The Power of Talk
November 29, 2018
There is an old joke among economists: “Talk is cheap because supply exceeds demand.” Those of us who follow international economics began this month expecting talk to be at a steep discount. November is summit month when the leaders of 21 Asia-Pacific economies hold their annual gathering, and Group of 20 (G20) heads of government generally do the same. These events are often dismissed as “mere talking shops,” though as I have argued elsewhere, they can solve problems, set agendas, and build habits of cooperation. In any case, it may turn out in hindsight that productive talk was actually at a premium this month, with communiqués unissued, U.S.-China talks possibly breaking down, and unfortunate turns of phrase by two senior White House officials.
APEC and the G20: A Failure to Communiqué?
As widely reported, Asia-Pacific Economic Cooperation (APEC) leaders failed to issue a joint statement at the conclusion of their annual summit in Papua New Guinea (PNG) this month, for the first time since the forum was elevated to leaders’ level in 1993. The agreement reportedly fell apart when China objected to language proposed by the United States on “unfair trade practices.” PNG’s prime minister Peter O’Neill was forced to issue a “chair’s statement,” a device resorted to at other summits when participating countries cannot agree on a joint statement.
The breakdown at APEC has fueled speculation that the G20 summit in Argentina on November 30 and December 1 may also end without a formal communiqué. Again, this would be a first since that forum was raised to leaders’ level in 2008. The G20 brings together countries representing over 80 percent of the global economy—about half of them APEC members, including the United States and China.
At last year’s summit in Hamburg, the first G20 gathering attended by U.S. president Donald Trump, the German hosts were able to broker a compromise in the face of U.S. resistance to standard language on trade and climate change. On the former topic, new language on “unfair trade practices” and “the role of legitimate trade defense instruments” was inserted, while the G20’s traditional call to “fight protectionism” was preserved. On climate, the 2017 communiqué noted the U.S. withdrawal from the Paris agreement, said the other countries would move ahead with implementing the accord in any event, and highlighted consensus on “helping increase clean and efficient use of fossil fuels and deployment of renewable energy sources.” No doubt Argentine president Mauricio Macri and his G20 “sherpa” are working hard to find similar middle ground this year.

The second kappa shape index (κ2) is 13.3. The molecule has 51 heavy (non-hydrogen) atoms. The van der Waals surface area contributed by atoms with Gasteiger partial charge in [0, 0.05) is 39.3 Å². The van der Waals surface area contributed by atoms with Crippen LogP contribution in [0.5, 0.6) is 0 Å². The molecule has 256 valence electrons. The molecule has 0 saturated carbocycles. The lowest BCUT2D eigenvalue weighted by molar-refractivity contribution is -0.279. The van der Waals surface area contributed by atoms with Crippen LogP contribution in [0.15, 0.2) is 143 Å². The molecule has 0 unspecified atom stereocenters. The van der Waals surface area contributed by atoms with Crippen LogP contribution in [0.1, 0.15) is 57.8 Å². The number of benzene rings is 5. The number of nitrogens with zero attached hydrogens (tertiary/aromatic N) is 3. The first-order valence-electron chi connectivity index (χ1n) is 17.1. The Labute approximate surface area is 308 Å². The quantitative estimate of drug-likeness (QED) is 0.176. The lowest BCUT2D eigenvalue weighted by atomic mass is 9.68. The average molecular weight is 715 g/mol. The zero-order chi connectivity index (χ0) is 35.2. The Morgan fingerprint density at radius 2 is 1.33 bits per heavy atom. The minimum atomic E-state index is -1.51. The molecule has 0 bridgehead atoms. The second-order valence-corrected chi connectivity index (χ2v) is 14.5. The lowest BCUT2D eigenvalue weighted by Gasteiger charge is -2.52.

Do communiqués matter? Reading through scores of dense, consensus-based paragraphs on arcane policy issues is enough to make even the most committed summit wonk cynical. But sometimes communiqués do capture important statements of collective action, as the early G20 ones at Washington, London, and Pittsburgh did. And even when light on tangible actions, as more recent documents have been, communiqués serve the valuable function of agenda-setting. When leaders of four-fifths of the world’s economy declare that an issue—say, combatting tax avoidance or empowering women—is a priority, that sends an important signal to bureaucracies and non-governmental stakeholders in member countries. It arms those who want to push policy change with language on paper endorsed at the highest political level.
Failure of the G20 to issue a communiqué would not be the end of the world but would be a missed opportunity. Moreover, since the likely fault lines would run between the United States and China, it would not augur well for the broader direction of U.S.-China relations.
Trump-Xi: Deal or No Deal?
Far more interesting to most observers than what happens in the G20 plenary room will be the conversations between leaders on the sidelines. While other bilateral meetings will draw interest—including Trump’s huddles with Russian president Vladimir Putin and Saudi crown prince Mohammad bin Salman—the scheduled meeting between the U.S. and Chinese presidents will clearly be the main event.